WASHINGTON - In the era when dinosaurs ruled the Jurassic earth, a 13-foot oceanic crocodile with a short snout and a mouthful of deadly teeth hunted large creatures in the sea, scientists reported Thursday.
Nicknamed "Godzilla" by its discoverers, the new find was much different from other marine crocodiles, which had long snouts with many small teeth.
The discovery of the creature, given the scientific name Dakosaurus andiniensis, was reported Thursday in ScienceExpress, the online edition of the journal Science.
"This animal was one of the latest members of its family and certainly the most bizarre of all marine crocs," said Diego Pol of Ohio State University, one of the authors of the report.
Lead author Zulma Gasparini of Argentina's National University of La Plata said the "animal's anatomy is really a contrast with that of the other sea crocs that developed during the Jurassic," about 135 million years ago.
The long narrow snout and small teeth of most crocs indicate feeding on small prey, Pol said, while Dakosaurus' large serrated teeth indicate a carnivore that would have hunted large prey.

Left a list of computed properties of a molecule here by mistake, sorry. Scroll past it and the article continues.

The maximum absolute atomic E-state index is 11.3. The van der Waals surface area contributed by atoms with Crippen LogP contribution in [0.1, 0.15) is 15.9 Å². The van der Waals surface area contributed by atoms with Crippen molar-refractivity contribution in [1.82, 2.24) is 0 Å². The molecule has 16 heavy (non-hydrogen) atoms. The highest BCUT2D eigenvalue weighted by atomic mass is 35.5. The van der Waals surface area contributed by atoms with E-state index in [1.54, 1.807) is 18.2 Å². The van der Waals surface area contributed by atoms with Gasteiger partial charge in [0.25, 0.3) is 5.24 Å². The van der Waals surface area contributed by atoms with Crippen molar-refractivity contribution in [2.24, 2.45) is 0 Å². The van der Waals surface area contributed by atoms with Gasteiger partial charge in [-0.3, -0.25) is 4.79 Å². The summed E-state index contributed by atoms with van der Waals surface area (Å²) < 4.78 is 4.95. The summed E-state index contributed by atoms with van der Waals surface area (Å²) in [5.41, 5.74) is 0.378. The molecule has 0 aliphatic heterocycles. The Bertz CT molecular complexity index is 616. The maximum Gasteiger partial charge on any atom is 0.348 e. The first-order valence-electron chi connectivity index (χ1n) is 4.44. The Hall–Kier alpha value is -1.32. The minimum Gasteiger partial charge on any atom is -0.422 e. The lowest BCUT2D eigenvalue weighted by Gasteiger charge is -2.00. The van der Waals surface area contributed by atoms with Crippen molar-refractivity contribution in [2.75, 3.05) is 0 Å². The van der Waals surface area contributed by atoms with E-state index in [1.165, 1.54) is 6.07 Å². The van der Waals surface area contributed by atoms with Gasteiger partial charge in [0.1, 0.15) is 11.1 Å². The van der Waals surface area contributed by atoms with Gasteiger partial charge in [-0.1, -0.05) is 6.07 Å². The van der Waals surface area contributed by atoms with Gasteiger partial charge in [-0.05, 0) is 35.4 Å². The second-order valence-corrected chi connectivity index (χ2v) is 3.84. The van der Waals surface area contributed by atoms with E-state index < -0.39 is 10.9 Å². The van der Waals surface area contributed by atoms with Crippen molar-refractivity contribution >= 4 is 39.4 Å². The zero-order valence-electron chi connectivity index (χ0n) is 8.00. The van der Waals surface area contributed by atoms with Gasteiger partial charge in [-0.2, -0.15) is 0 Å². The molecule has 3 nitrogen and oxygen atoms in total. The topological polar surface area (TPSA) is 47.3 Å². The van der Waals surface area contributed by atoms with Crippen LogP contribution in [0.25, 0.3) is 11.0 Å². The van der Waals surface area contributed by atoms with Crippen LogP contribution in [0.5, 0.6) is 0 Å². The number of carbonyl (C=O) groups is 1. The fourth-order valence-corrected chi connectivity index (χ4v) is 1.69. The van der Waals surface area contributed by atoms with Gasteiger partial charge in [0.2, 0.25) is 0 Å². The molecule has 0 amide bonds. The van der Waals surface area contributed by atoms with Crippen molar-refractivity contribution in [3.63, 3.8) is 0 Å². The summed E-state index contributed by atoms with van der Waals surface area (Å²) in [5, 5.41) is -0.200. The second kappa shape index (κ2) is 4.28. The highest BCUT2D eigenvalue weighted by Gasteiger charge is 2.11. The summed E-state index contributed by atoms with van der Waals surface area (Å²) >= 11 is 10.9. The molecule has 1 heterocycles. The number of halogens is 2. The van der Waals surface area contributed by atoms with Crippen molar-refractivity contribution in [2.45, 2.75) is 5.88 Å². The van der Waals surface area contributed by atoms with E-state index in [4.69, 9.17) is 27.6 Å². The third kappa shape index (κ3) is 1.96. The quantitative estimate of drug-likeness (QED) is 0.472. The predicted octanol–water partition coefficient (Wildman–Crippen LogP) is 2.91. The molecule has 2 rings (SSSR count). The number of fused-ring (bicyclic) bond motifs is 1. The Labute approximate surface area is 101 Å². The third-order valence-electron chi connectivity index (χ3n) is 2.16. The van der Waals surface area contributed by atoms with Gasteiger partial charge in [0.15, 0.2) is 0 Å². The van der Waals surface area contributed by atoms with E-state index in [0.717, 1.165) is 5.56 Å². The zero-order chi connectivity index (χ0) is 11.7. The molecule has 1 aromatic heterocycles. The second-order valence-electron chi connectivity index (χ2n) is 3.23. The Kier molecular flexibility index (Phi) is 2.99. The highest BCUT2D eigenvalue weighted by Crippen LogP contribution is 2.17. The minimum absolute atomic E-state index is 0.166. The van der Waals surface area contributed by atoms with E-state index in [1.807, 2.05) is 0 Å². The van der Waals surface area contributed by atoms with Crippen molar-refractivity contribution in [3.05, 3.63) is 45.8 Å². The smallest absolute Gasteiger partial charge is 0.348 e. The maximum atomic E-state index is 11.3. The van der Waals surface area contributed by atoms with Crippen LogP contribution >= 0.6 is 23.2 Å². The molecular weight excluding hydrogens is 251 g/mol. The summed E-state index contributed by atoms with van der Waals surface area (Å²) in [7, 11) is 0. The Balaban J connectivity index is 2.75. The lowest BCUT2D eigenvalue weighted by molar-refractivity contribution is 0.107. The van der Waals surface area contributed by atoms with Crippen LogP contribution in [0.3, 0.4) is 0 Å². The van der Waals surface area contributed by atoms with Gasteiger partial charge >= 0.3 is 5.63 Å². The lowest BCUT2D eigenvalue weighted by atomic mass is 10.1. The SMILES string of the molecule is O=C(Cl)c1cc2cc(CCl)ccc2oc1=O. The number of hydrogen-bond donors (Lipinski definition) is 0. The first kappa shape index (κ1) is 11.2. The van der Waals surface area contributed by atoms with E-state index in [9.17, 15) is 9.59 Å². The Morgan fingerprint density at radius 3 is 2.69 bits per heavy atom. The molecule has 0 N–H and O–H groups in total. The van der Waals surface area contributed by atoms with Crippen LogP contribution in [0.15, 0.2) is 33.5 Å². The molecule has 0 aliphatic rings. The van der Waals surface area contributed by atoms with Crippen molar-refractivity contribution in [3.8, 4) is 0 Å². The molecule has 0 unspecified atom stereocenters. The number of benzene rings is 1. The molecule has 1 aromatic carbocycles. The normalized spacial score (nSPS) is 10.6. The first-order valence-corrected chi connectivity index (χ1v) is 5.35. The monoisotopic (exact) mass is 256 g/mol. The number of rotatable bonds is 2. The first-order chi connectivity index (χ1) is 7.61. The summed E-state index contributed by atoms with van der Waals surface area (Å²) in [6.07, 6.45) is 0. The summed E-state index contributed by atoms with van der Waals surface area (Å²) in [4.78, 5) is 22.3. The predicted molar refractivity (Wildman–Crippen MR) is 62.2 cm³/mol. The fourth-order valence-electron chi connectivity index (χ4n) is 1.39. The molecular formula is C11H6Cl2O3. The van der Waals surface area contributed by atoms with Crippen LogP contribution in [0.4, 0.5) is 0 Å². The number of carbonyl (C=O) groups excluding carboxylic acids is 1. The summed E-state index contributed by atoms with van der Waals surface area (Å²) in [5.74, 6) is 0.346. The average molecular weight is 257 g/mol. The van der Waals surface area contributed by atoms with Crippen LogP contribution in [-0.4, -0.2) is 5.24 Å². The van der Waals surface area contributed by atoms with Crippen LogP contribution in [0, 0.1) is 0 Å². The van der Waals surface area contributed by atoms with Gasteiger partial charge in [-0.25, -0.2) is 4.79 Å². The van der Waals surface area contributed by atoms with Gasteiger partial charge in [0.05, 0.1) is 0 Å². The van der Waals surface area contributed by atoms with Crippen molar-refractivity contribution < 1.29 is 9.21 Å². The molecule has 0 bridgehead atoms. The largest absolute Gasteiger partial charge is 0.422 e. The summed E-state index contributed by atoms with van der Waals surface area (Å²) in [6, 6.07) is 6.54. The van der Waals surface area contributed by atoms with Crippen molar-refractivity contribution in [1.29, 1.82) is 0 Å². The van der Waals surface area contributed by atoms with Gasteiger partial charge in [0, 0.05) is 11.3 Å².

"This was a top predator that probably was 13 feet long and swam around using its jagged teeth to bite and cut its prey, like dinosaurs and other predatory reptiles did," Pol said.
Instead of legs, Dakosaurus had four paddle-like limbs and a vertically oriented, fishlike tail. Dakosaurus would have regularly surfaced to gasp oxygen and then could dive into the ocean.
"We are calling him the 'chico malo' - 'bad boy'" of the ocean, said Gasparini.
While Dakosaurus had been known from a few bone fragments previously, the new detail comes from a complete skull found in Argentina in 1996 and studied by Pol, Gasparini and colleagues. The area where it was found had been a deep tropical bay during the Jurassic period.
The world's relatively shallow seas between 230 million and 65 million years ago contained several large animals, such as the plesiosaur with a 20-foot neck and the giant ichthyosaurs that could be 75-feet long.
The research was funded by Argentina's National Council of Scientific and Technical Research and the National Geographic Society. The discovery will also be featured in the December issue of National Geographic Magazine.
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